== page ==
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Old 06-14-2006, 03:42 PM   #46
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Originally posted by Irvine511




agreed, but a gas tax would do much more than make people thinner (and maybe if food were more expensive, we'd be more careful about what we bought).

i mean the gas tax to address a whole host of other problems, not just obesity.

i don't understand your expensive city line -- most expensive cities in north america have extensive commuter rail systems, it's those in the sticks who have to drive everywhere.

which is fine. their COLA is vastly lower than mine is, and i certainly pay for my public transportation in higher taxes and the fact that i still pay close to $2 every time i hop on the Metro, which is at least twice a day.
We do have considerably higher gas taxes in Canada and in Europe than you do and has that really done much in terms of people being deterred? Yes, you can argue there are more fuel-efficient cars, which is certainly true, but at the same time it goes to show that people are willing to pay a lot more money than they are now for gas in order to still keep the privilege of driving.

As for the cities - they usually have better transportation systems but not always. Look at LA for a shining example of a gigantic city with a pathetic public transit. Toronto's subway system is limited in its coverage area and that means you rely on buses and streetcars and when it takes you 2 hours to get home because there's snow on the road and the bus failed to show up, you rethink things. But that wasn't my point as much as the fact that many, many people I know can't afford to live in the city! Yes, it's great to live on the subway system, but how many of my friends are surviving on $30K/year plus student loan payments? They have to move to the suburbs unless they want to live in some shithole in the city. So then you get into the cycle of buying a car, even if it's a junk bucket because commuting on transit from the suburbs = suicide.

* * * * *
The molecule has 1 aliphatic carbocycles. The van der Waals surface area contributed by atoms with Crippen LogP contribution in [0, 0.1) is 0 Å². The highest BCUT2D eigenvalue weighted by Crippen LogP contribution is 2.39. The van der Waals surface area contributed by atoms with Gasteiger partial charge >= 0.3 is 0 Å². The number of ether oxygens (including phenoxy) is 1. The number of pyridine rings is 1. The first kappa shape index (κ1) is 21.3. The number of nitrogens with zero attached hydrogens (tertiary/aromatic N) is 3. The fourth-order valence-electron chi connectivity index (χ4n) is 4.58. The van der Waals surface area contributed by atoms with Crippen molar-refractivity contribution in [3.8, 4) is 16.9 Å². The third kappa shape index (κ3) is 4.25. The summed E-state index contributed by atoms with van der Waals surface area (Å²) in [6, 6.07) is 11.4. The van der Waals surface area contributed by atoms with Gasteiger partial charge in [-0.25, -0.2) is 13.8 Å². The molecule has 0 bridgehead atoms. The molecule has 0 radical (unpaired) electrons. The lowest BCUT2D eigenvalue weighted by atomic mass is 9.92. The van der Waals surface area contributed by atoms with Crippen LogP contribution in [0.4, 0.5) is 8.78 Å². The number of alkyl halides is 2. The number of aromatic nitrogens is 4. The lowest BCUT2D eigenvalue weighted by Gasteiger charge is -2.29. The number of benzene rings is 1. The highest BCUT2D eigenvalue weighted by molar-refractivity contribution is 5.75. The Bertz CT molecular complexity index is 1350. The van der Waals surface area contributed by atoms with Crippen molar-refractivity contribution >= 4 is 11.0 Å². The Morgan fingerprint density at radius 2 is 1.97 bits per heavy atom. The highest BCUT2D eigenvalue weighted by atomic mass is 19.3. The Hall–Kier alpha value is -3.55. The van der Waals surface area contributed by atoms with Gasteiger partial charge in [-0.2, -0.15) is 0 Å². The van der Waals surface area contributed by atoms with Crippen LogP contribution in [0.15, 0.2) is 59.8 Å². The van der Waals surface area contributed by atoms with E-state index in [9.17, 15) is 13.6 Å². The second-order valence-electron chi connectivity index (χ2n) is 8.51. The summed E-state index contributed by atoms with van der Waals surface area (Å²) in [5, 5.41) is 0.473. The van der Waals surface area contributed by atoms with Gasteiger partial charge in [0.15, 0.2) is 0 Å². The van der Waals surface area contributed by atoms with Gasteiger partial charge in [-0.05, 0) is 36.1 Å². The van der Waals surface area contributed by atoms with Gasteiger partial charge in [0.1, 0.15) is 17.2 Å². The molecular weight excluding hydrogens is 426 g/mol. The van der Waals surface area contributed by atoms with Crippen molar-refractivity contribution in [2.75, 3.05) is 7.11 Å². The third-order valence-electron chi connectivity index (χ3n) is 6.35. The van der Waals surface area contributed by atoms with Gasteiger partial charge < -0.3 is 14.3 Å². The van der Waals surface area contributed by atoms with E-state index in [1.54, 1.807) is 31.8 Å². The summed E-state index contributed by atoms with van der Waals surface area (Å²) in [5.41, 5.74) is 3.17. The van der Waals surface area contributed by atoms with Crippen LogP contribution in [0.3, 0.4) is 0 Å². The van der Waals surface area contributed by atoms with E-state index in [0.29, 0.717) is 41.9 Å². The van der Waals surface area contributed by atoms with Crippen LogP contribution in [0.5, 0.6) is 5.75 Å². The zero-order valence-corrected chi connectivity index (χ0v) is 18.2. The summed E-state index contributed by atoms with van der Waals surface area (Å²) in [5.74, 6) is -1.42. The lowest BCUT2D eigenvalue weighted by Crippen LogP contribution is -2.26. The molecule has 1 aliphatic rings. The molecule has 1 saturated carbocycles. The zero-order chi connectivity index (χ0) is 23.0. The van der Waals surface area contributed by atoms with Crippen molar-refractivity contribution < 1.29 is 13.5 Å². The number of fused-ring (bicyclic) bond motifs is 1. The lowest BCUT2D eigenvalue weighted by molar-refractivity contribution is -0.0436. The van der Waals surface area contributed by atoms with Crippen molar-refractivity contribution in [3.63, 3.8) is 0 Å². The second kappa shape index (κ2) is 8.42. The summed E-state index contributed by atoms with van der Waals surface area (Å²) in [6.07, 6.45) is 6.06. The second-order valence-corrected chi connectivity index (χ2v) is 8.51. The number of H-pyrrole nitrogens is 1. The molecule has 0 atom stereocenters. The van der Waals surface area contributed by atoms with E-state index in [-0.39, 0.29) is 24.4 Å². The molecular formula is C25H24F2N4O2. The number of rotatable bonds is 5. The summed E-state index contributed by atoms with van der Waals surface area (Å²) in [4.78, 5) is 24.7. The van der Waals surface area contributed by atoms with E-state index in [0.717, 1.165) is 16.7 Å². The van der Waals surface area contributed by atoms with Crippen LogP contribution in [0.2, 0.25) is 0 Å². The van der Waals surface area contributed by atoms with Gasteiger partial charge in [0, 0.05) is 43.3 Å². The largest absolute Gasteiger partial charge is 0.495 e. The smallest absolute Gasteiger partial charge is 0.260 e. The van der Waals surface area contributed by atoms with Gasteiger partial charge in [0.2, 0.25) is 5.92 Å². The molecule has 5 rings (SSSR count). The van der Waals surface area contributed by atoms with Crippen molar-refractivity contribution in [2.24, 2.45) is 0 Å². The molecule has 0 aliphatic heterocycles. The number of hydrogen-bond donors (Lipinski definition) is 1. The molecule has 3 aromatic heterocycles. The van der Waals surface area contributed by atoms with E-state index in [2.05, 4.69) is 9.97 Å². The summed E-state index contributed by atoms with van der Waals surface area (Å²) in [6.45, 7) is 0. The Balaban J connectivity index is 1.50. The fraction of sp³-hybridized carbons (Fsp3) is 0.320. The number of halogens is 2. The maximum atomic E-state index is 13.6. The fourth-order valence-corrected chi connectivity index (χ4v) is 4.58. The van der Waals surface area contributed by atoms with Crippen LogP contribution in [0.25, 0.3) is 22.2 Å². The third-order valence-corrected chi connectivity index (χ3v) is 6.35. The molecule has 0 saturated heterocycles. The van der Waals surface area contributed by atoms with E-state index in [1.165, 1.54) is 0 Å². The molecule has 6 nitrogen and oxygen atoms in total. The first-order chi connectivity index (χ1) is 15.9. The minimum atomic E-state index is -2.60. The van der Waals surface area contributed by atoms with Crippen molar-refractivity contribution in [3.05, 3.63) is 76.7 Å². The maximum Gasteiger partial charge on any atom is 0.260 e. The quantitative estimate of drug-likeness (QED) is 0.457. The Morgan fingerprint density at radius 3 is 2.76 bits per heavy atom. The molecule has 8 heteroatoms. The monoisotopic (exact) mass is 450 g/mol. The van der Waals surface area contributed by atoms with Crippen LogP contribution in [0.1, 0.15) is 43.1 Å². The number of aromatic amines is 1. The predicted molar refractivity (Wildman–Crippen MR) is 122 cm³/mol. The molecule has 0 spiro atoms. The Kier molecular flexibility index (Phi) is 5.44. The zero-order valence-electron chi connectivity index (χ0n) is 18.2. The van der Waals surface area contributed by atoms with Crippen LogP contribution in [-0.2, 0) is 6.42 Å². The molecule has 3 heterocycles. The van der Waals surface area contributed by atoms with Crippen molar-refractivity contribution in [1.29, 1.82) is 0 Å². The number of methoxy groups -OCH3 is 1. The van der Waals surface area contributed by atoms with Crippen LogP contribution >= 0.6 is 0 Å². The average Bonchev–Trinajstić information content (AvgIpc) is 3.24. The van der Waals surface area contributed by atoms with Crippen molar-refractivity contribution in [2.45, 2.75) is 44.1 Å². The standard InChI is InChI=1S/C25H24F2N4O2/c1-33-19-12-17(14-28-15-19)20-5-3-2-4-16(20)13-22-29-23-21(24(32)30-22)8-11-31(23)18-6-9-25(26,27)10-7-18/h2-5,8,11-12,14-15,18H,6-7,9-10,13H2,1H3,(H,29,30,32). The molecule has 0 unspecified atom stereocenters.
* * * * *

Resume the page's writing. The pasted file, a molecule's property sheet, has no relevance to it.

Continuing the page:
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Old 06-14-2006, 04:01 PM   #47
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Quote:
Originally posted by anitram
[B]

We do have considerably higher gas taxes in Canada and in Europe than you do and has that really done much in terms of people being deterred? Yes, you can argue there are more fuel-efficient cars, which is certainly true, but at the same time it goes to show that people are willing to pay a lot more money than they are now for gas in order to still keep the privilege of driving.